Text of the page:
It seemed that suddenly, the twenty-five years on Teagan’s plot were up and we owed another $10,500. We had nowhere near that amount to pay the necropolis. The Centrelink payments that Mum relied on at this time amounted to roughly $14,000 per year, most of which went to food already. The budget could not be squeezed any tighter. And so, come the phone call in 2017 asking for the next twenty-five years of payments, Mum couldn’t afford it. She was informed that failure to pay would result in removing the marker from Teagan’s plot and that it would be put back up for sale. The path through life that leads to your sister getting repossessed is a long one, but it’s far less difficult to find yourself on than you’d think.
When interacting with a for-profit institution in good old neoliberal Australia, the impetus for fighting exploitation more often than not falls on the individual to identify when they’re being scammed. Buying a house? Somehow you’re expected to understand the value of land, of a home, how much the degradation of the building and the earth around it has affected the price, and somehow you have to deploy this information against an owner, someone who has specifically been trained to identify these areas and obscure them and take most of your money, regardless of the property’s value. It’s a system entirely designed to wrench resources out of the hands of those least aware. Those without as much training. Those without the funds to train. Same system when buying a car. Same system when buying a coffin.
“The poor are expected to mourn with their teeth bared, fending off vultures with hearts haemorrhaging.”
Furthermore, the onus is on the consumer to not only identify when they’re being exploited, but to know how to manoeuvre the power they hold in order to punish the property owners for overpricing their goods. This assumes that the balance of power between the two parties is split equally. However, the truth of the matter is that property owners can withhold their goods to those they feel can’t be shaken down, they have all the resources at their hands to further obfuscate the actual value of what they hold, and aren’t being deprived of service while the transaction is ongoing. Meanwhile, the customer only holds the ability to deny the property owner’s offer and negotiate with someone who has equal opportunity to screw them over. All while being starved of a service—an essential one when you have a corpse on your hands. The customer’s only way to enact punishment is through denying the use of (and therefore payment for) the scammer’s services. Groceries, electricity, burial plots. This applies to everything.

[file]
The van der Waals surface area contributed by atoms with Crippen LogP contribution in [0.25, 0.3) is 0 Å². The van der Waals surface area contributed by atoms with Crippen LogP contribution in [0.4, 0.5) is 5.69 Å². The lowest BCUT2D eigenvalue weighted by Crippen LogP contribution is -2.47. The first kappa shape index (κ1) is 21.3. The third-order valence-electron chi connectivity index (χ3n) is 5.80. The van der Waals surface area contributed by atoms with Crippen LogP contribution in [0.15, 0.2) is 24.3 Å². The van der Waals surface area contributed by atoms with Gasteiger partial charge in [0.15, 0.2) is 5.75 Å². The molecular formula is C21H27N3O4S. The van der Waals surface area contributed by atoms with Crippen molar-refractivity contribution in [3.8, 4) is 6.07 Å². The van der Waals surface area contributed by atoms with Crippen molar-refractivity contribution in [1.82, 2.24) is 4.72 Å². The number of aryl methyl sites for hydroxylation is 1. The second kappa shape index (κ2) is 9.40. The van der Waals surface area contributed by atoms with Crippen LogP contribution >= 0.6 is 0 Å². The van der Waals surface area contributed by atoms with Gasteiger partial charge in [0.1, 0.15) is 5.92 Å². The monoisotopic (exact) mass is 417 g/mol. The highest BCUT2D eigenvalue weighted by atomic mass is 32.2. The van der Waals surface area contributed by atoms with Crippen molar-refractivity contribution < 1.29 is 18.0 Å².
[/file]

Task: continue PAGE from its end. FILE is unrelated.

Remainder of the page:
Mum was exhausted and grieving—tossed in a room with two marketers selling something she had never expected to buy—and forced to negotiate things completely foreign to her. It becomes a feat of strength to identify when you’re being scammed and impossible to do anything about it when you’ve got a sleep debt of 160 hours and the image of your child dying seared into your mind.
Mum and Dad at least had the savings account when Teagan died. Dad had some form of employment to keep money coming in—the choice between death by starvation versus death by exposure wasn’t yet to hit them. But despite this, we still had no choice upon Teagan’s demise but to enter the debt death spiral presented to us. Families struggling (particularly the tens of thousands impacted by the early 1990s wave of unemployment) are forced into these lose-lose choices in the height of their grief. At least my family had the possibility of affording some kind of rest for our dead. What of those who had no hope of reaching even that?
The difference in power exposes a fundamental inequality between the impoverished and the wealthy in dealing with the recently dead. While those with money are given the time to deal with the pain of loss—a trauma that has been observed and recorded since as long as people could record—the poor are expected to mourn with their teeth bared, fending off vultures with hearts haemorrhaging. For $10,500 you get a plot. For $17,000 you get the peace of mind a burial is supposed to deliver.
‘I made it down to Warburton the other day, finally got to see the redwoods.’
Mum’s tone still hasn’t faltered. It feels weird to have talked about Teags without her offering even a hint of a sniffle, especially while I held myself back from swearing up a storm that could drown Swanston Street.
‘Damn, how long have you been putting off going there, six years now?’
‘Eleven.’ I feel like stealing a walking frame. There’s a pause and I listen to the wind on her end blowing through the receiver. ‘Yeah, I was thinking that’s where I’d like Teags to be.’
‘Yeah, Springvale wasn’t my choice anyway, it was just the one that was there. So I’d like to meet up with you kids and, if they give us the plaque, we can all go down and fix it somewhere down there.’
Thinking back to the Springvale plot, pushed into the corner and hidden behind an introduced tree of unknown origin, holding a pinwheel that never seemed to move, I can’t say I disagree with her. Not to mention she worked on an assignment during TAFE with us kids on redwoods. It’s the reason any of us know about the colony in Warburton in the first place.
‘What about her body though?’
Mum goes quiet. When she starts talking again, she only repeats that she’d like it if all of us could come down and place our sister to rest; again, that is.
Well, what other choice is there?
Bee Spencer (24) is a writer from Melbourne. When not writing they can be found studying ecology and modern Indonesian history.
This essay was first published in Voiceworks issue 112, Drag. Purchase the full issue here.